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Default Re: Can you ID this engine spark plug setup?

The Miller Improved Gas Engine used two plugs. It used a sliding plate to shut off the opening of one of the plugs the plug could then be removed for cleaning without shutting the engine down. Coolspring has 3 very nice Millers on display that uses this system. Keven
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Old 03-15-2005, 12:09:20 PM
Harry Harry is offline
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Default Re: Can you ID this engine spark plug setup?

Quote:
Originally Posted by Kevin O. Pulver
Sorry too many hoops to jump through.
We go the extra mile here - the link is repaired.

This looks like a special setup and I recall seeing one somewhere. It appears that the spark is isolated from ground by arcing between the electrodes, rather than having a return path through the casting.
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Old 03-15-2005, 12:23:30 PM
Bill Sherlock Bill Sherlock is offline
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Default Re: Can you ID this engine spark plug setup?

Thanks Harry for fixing the link. Now that's a set up I didn't expect to see. Almost looks like the spark plugs are set up for the spark to jump between the two plugs rather than individually as I would have expected. Never saw anything like that in my travels.

Scott, are there any numbers on the spark plugs?

Bill
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Old 03-15-2005, 01:00:22 PM
Chad Johnson Chad Johnson is offline
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Default Re: Can you ID this engine spark plug setup?

I've seen these before, and I know that the early Cadillac cars used a set up that looked just like the one you show.
one electrode is positive and one is negative so it arcs between the two creating one spark between the spark plug bodies.
There was a 1906 Cadillac that a fellow used to show around here and he had an extra plug set up like the one you have that he would bring (out of the engine) to show how it worked.
hope this helps
Later
Chad
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Old 03-15-2005, 01:54:16 PM
Andrew Mackey Andrew Mackey is offline
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Cool Re: Can you ID this engine spark plug setup?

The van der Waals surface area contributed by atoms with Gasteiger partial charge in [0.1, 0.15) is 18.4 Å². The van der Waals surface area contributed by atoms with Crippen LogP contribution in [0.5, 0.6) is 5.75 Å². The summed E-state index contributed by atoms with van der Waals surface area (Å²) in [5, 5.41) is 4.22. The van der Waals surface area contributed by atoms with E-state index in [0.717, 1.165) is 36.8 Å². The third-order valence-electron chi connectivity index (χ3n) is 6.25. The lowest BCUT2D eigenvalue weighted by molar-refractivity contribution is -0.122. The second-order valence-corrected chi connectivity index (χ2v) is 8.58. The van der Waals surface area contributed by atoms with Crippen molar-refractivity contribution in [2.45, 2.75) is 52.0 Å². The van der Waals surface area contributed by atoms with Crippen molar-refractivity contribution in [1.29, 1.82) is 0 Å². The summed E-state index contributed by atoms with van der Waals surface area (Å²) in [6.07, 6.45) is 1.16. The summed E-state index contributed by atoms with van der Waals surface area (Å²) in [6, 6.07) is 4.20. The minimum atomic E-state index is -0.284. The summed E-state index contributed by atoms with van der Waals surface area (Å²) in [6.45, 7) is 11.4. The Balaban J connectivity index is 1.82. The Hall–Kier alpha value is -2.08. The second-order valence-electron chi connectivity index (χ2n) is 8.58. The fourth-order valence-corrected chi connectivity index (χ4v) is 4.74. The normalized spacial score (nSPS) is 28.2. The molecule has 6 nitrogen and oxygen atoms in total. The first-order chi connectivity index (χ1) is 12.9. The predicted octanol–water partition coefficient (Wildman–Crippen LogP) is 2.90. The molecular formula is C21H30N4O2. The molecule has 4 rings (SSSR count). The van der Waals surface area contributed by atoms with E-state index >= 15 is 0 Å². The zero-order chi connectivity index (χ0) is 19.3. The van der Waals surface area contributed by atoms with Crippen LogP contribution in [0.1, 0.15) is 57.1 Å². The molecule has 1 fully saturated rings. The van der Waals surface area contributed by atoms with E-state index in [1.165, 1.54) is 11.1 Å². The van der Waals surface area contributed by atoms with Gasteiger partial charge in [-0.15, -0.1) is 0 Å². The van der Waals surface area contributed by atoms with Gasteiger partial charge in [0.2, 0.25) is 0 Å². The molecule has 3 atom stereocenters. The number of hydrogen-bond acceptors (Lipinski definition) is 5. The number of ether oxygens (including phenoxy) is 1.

The Auburn automobile engine had 2 plugs per cylender. This same engine was manufactured for the American - La France (ALF) fire trucks, and was used into the 1960s! I am currently working on my fire department,s 1948 Quad ladder truck. It has the 'Junior' series V-12 engine: 527 CID (cubic inch displacement), 215 HP, and although I haven't found a torque spec yet, with 3 - 3 5/8" pistons under combustion at any one time, it must be considerable! This baby (if you can call it that!) has 2 dual point, dual ignition distributers, that are attached to about 130' of Hi-Tension ignition wires. Last year I had to replace them, and what a bear that was! When the engine was in good tune the following test was factory recommended: "After thorough warm up, with the ignition selecter in center position (both), perform the following test: With the engine at normal idle (650 RPM), turn the ignition selecter switch to the left (left plug) position. Allow the engine to run 45 seconds to stabilize RPM, and note engine speed. Return selecter switch to center (both) position and let engine resume normal idle speed for 2 minutes. With the engine at normal idle speed (650 RPM), turn the selecter switch to the right (right plug) position. Allow the engine to run 45 seconds to stabilize RPM, and note engine speed. Return selecter switch to center (both) position. Check notes. Engine speed drop for each side should be equal, and should be approximately 10% less than rated RPM setting. If the engine does not meet this criteria, a tune up, or other work may be indicated." In laymans terms, the company expected a 10% loss of power if you lost either distributer Setting this engine up was a real chore, and usually took the ALF mechanics 2 - 12 hour days to accomplish! The following procedure was used: First, all 4 point sets were replaced, one at a time. Each set was gapped at .019 (19 thousandths). The engine is timed to the right bank point set, as this is directly attached to the distributer point mounting plate. The left bank points are mounted on independant mounting plates, that are in turn, also mounted on the primary mounting plate. Each distributer has an adjustable base, that has a brass plate set on it, that has degree marks stamped into them. The words 'octane setting' are also inscribed on these plates. The distributers are set at '0' on these plates, and the initial timing is set. All 4 point sets are checked with a dwell meter. The initial ignition timing is then set, using a pair of timing lights, making sure that both distributers, on both plugs, fire simultaniously. There are stamped timing marks for left bank and right bank cylenders, both static (retarded) and advanced (the distributers have a mechanical advance). After all the primary timing tasks are accomplished, the valves are adjusted for lash clearances (a 2 hour job), and then the carburetors are adjusted. After all this, the truck is then run up the steepest and longest hill in town, about 20 times, on each distributer! This is done to set the engine up for peak performance. At the beginning of each run, the distributer timing is advanced 2 marks on the 'Octane' plate, until the engine pings. Have you ever heard 12 cylenders sounding off with detonation knock? After 'knock point' is reached with each distributer, the timing was then retarded in 1/2 mark increments, until the engine was fairly quiet. After this was done, the ignition selecter switch was then set in the center (both) position, and the final fine tuning was done. This meant, re-setting the carb fuel settings, syncronization, and idle speeds, again, and then another 20 or more runs up the hill, with both distributers working. That poor old engine sure got a work out, and so did the 2 ALF mechanics that worked on it! On the final distributer set up, sometimes each bank point set had to be adjusted to stop the pinging, and once one adjustment was made, the entire process had to be repeated. I was told by one of the old truck officers, that it took 20 to 30 runs up the hill to satisfy the mechanics that they had it right! Usually the mechanics wanted to do the final tuning in a foggy or rainy day. This made sure that the engine got a maximum density air charge, into the cylenders, and the engine made the most power. The truck,s driver,s were not thrilled with the choice of the weather though - it was an open cab truck!